29 Feb 2020

Farm mechanization: A boost to crop productivity and entrepreneurial spirit

The contribution of agriculture to India’s GDP is 15.4 percent, which is higher than world’s average of 6.4 percent. This massive contribution comes mostly through the use conventional farming practices, but there is no estimated record on what new mechanized methods could bring.

Farm mechanization

A report of ICAR’s Central Institute of Agricultural Engineering states that farm mechanization leads to input saving such as: seeds up to 15–20 percent, fertilizers by 15–20 percent, and increased cropping intensity by 5–20 percent. Mechanization increases the efficiency of farm labor and reduces agricultural operation time by 15–20 percent.

However, India continues to practice farming through traditional, non-mechanized methods due to the small and scattered landholdings, a lack of information on available technologies, and financial inefficiency, among other reasons.

Until a few years ago, Ram Pukar Khushwaha from East Champaran, Bihar, was one such farmer, but today he is a trendsetter in his region. He was one of the first few farmers to adopt mechanization practices.

S M Sehgal Foundation (Sehgal Foundation), with support from partners, started working in Bihar on agricultural interventions that included promoting the use of agricultural machinery, including potato planters, laser leveling, maize shellers, reapers, zero tillage, solar water pumps, and solar pumps. All these machines are well-suited for small agriculture.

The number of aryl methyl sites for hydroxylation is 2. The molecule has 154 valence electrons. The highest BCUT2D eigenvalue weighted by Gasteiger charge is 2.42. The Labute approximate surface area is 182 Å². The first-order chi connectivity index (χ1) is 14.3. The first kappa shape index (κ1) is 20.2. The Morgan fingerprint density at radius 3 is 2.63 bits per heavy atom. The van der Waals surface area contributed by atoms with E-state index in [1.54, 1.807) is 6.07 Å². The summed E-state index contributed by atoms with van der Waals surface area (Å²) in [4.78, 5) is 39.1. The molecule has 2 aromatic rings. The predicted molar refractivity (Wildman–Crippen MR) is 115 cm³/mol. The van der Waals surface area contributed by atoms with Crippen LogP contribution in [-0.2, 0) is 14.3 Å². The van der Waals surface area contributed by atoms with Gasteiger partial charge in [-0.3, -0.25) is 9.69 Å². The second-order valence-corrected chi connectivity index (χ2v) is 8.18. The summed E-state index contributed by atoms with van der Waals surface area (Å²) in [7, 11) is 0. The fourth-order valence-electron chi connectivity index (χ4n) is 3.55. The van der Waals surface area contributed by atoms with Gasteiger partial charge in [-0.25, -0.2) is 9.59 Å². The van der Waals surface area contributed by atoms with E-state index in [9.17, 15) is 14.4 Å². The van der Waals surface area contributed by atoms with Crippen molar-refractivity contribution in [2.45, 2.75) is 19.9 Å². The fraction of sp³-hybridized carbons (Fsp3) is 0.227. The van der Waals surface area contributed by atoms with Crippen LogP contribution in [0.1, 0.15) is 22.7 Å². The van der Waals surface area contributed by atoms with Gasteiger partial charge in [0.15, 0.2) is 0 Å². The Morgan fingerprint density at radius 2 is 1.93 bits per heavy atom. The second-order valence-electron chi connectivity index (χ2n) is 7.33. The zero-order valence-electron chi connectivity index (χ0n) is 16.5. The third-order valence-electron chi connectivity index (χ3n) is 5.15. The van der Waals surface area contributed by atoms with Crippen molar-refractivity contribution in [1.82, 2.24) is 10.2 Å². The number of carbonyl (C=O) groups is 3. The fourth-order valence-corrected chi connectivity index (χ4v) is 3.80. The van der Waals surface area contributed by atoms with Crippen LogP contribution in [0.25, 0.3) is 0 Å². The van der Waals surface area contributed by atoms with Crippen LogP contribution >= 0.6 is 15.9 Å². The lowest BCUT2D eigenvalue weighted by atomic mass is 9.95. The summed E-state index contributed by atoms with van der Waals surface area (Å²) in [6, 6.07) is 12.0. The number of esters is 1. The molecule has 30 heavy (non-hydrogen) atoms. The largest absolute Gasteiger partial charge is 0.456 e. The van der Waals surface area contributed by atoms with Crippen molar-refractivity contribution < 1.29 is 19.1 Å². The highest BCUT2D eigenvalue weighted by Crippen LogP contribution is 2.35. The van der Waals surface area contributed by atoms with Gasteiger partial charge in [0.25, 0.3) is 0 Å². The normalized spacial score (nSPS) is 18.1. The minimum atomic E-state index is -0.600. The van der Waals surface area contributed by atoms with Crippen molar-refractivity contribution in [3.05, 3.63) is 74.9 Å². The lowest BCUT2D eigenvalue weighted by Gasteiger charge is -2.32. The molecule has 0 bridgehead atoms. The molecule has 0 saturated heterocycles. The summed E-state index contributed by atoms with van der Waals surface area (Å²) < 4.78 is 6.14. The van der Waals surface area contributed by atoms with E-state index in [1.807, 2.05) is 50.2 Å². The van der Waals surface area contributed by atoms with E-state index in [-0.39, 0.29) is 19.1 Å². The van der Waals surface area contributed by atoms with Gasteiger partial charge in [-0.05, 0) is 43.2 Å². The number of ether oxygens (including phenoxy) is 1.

Making farmers ready for smart agriculture

Well aware of the constraints farmers face in adopting farm machinery, the foundation team follows a capacity-building approach to sensitize farmers on the technologies available and their benefits before promoting them in the community. Farmers contribute partially to the cost of the machinery and use government subsidies for use of the equipment. Cost contributions instill a sense of ownership among the farmers. They are also trained on operations and maintenance of machines, along with asset sharing within their cluster.

The promotion of farm machinery supplements farmer’s agro-based requirements, and has given them an opportunity in entrepreneurship with a means to gain additional income by renting the machines to fellow farmers on an hourly or per acre basis.

“I receive demand of potato planter and laser leveling from various villages around me and even further. I have traveled 14 kms to provide services. I earn ₹1,000/hour from laser leveling and ₹130/kattha (1 acre=32 kattha) for renting the potato planter.”-      Ram Pukar

East Champaran, Bihar

Every extra rupee earned by a farmer from the use of these machines helps farmers better their livelihoods, and those who rent also save on input costs and increase their crop productivity. Entrepreneurship builds confidence and makes farming remunerative, thus ensuring greater food security.